Medical Experts Testify at Trial for DuBois Doctor

CLEARFIELD – Medical experts testified for the commonwealth and defense Wednesday during the third day of trial for a DuBois doctor accused of over-prescribing medications.

In January of 2018, Henry G. Dela Torre, 70, was charged with two felony counts each of administration of controlled substance by practitioner and submitting claim or referring improper service.

Dela Torre was also charged with two misdemeanor counts of giving controlled substance to dependent person and recklessly endangering another person.

The charges stem from an investigation into the fatal overdose of one of his patients, Rachel Shumaker, on Aug. 21, 2016 at a Punxsutawney residence.

Local police contacted narcotics agent James Embree with the Attorney General’s Office over Shumaker’s fatal overdose because of the multiple opioid prescriptions at the scene.

These medications were in Rachel Shumaker’s name and had been prescribed to her by Dela Torre, according to previous trial testimony.

On Sept. 30, 2016, her brother, Randal, also a patient of Dela Torre, overdosed. However, he was administered two doses of Narcan and recovered to his normal state.

After the second overdose, Embree was contacted again, and the investigation was turned over to narcotics agents with the Pennsylvania Attorney General’s Office, Diversion Unit.

On Wednesday morning, testimony continued from Dr. Stephen Thomas, the commonwealth’s pain management and drug addiction expert.

As part of the criminal investigation into Dela Torre’s prescribing practices, Thomas reviewed all the medical records for patients, Rachel and Randal Shumaker.

He said Rachel Shumaker was warned by Dela Torre about the risks of taking medications like Suboxone and Klonopin together, yet he prescribed both drugs to her.

He said during a visit in September of 2015, Dela Torre changed Rachel Shumaker’s prescription from Klonopin to Valium because she was already abusing Valium.

This change, he said, didn’t really serve any “legitimate purpose” because it was likely she’d just continue to take the two medications together.

Thomas testified that after testing positive for Suboxone, Klonopin and Valium, Dela Torre repeatedly warned Rachel Shumaker of the risks of the Valium/Klonopin drug combination and noted her medication consumption was “out of control.”

Valium had not been prescribed by Dela Torre before this, and was illicit each and every time she tested positive for the drug. “He gave in to her addictive use,” Thomas said.

He said Dela Torre had Rachel Shumaker start treatment with Suboxone for her opioid addiction in March of 2016 at Vita Nova, Clearfield. He noted that Dela Torre also treated patients here.

One month later, he said Rachel Shumaker was discharged from the facility because she tested positive for illicit opioids, namely Oxycodone, and needed a more intensive level of care.

Thomas said Dela Torre had her resume treatment for her complaints of severe back pain at his DuBois office, and prescribed her “drug of choice,” Oxycodone.

He went on to say Dela Torre gave an addict a 30-day supply of the drug, putting her further at risk because her medication consumption was already “out of control.”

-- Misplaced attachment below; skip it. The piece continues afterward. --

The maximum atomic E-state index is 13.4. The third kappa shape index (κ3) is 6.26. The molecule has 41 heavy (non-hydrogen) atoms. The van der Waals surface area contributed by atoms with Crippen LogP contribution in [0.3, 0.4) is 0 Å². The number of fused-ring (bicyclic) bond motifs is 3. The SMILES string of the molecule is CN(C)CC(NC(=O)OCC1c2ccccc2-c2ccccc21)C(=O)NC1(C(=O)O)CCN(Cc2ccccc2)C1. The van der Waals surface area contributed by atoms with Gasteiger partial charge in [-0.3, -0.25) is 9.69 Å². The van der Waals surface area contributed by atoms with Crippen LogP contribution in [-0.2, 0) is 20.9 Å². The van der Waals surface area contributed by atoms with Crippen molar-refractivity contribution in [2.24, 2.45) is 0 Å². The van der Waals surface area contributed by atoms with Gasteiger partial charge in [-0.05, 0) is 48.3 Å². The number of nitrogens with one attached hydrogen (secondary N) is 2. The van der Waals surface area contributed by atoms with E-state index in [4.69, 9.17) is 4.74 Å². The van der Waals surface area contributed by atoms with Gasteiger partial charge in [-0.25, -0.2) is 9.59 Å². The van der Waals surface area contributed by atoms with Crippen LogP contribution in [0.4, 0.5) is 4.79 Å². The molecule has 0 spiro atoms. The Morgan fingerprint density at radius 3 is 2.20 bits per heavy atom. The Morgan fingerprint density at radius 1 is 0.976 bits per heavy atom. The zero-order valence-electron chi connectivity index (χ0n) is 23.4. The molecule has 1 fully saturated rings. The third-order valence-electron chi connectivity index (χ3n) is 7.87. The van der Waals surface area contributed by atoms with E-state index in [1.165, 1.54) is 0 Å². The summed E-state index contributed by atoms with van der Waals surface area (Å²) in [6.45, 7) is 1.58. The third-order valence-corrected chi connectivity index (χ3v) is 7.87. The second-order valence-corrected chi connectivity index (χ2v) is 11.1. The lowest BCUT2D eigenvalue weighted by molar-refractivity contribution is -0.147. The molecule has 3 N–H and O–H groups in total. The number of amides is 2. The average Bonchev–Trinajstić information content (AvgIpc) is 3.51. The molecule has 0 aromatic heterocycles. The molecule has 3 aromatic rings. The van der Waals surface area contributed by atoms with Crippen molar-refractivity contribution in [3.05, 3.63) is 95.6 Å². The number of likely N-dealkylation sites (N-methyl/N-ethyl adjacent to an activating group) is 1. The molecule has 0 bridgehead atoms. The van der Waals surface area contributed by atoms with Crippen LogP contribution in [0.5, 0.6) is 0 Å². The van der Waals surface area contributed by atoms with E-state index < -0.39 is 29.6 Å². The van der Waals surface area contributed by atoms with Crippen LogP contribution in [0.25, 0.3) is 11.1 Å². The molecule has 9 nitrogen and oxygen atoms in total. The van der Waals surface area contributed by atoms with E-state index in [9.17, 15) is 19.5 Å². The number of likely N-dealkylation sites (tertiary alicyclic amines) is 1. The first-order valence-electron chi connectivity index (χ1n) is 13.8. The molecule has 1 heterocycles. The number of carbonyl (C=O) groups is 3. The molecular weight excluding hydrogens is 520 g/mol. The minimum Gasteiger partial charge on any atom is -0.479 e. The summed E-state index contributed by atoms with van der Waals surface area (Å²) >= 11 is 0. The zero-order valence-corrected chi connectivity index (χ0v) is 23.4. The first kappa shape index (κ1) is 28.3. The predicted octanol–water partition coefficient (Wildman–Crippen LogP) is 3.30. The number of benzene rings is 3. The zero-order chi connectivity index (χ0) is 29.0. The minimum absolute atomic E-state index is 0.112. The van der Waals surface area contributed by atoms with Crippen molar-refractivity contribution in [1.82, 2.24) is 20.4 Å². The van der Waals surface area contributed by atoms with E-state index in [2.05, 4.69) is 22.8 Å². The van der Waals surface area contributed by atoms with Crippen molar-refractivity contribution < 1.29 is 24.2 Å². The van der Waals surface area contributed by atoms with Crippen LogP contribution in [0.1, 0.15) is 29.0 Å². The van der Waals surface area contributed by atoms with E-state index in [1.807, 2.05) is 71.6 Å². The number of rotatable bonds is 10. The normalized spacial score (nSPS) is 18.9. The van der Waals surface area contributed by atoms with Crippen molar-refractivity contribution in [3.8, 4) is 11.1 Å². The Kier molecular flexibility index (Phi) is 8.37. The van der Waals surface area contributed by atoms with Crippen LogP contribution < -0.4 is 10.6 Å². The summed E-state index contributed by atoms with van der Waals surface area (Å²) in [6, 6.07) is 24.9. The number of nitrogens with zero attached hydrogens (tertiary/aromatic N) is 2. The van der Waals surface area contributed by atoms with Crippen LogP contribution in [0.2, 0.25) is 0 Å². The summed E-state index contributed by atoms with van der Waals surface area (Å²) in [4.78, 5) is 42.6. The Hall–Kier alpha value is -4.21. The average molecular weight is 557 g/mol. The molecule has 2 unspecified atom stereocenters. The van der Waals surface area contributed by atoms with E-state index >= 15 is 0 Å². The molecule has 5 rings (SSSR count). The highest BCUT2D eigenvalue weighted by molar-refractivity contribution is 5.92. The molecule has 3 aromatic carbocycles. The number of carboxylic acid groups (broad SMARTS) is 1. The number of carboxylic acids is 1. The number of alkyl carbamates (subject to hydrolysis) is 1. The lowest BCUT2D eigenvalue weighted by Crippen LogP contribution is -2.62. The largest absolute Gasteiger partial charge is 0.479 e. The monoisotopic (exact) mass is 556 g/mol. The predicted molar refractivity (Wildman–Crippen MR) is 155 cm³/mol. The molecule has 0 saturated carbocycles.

He said Rachel Shumaker was expected to have surgery for a herniated disk, and Dela Torre should have continued to treat her with Suboxone until it was scheduled, and not with Oxycodone.

Days prior to the date set for her surgery, Thomas said Dela Torre prescribed her a 30-day supply of Fentanyl, a potent synthetic opioid pain medication.

This, Thomas said, wasn’t an appropriate course of treatment, because it could potentially make her less sensitive to the pain medications that would be necessary for her surgery.

He said Dela Torre’s prescribing fell outside the “accepted treatment practices of any responsible segment of the medical community and was not in good faith.”

Thomas determined the same to be the case in Dela Torre’s treatment of Randal Shumaker.

For example, he said drug screenings indicated that Randal Shumaker was not taking several of the medications Dela Torre was prescribing to him yet Dela Torre continued to prescribe them.

Following Thomas’ testimony, the commonwealth rested its case and the defense called its own expert, Dr. Richard L. Rauck of Winston-Salem, N.C., who specializes in pain medicine.

He said Rachel Shumaker was a complex patient for Dela Torre because she presented for treatment of both opioid addiction and chronic pain.

In his professional opinion, he said Dela Torre tried to provide the best possible care for her. He didn’t believe Dela Torre acted in a manner that was “criminally negligent.”

Though he admitted that Dela Torre could have discharged Rachel Shumaker from his practice, he also said she would have just become a problem patient for someone else.

“I believe he didn’t discharge her, because he wanted to help her,” Rauck testified. He added that doctors have to make “judgment calls,” and many probably question their past decisions down the road.

Rauck also believed Dela Torre appropriately treated Randal Shumaker.

Under cross-examination, Rauck admitted Rachel Shumaker was a high-risk case because of the combination of drugs she was on throughout her treatment.

And while a patient can’t be “forced” to do anything, Rauck agreed that Dela Torre could have stopped prescribing medications to Rachel Shumaker and discharged her.

The trial will resume at 9 a.m. Thursday before President Judge Fredric Ammerman in Courtroom No. 1 at the Clearfield County Courthouse. It’s scheduled to run through Friday.

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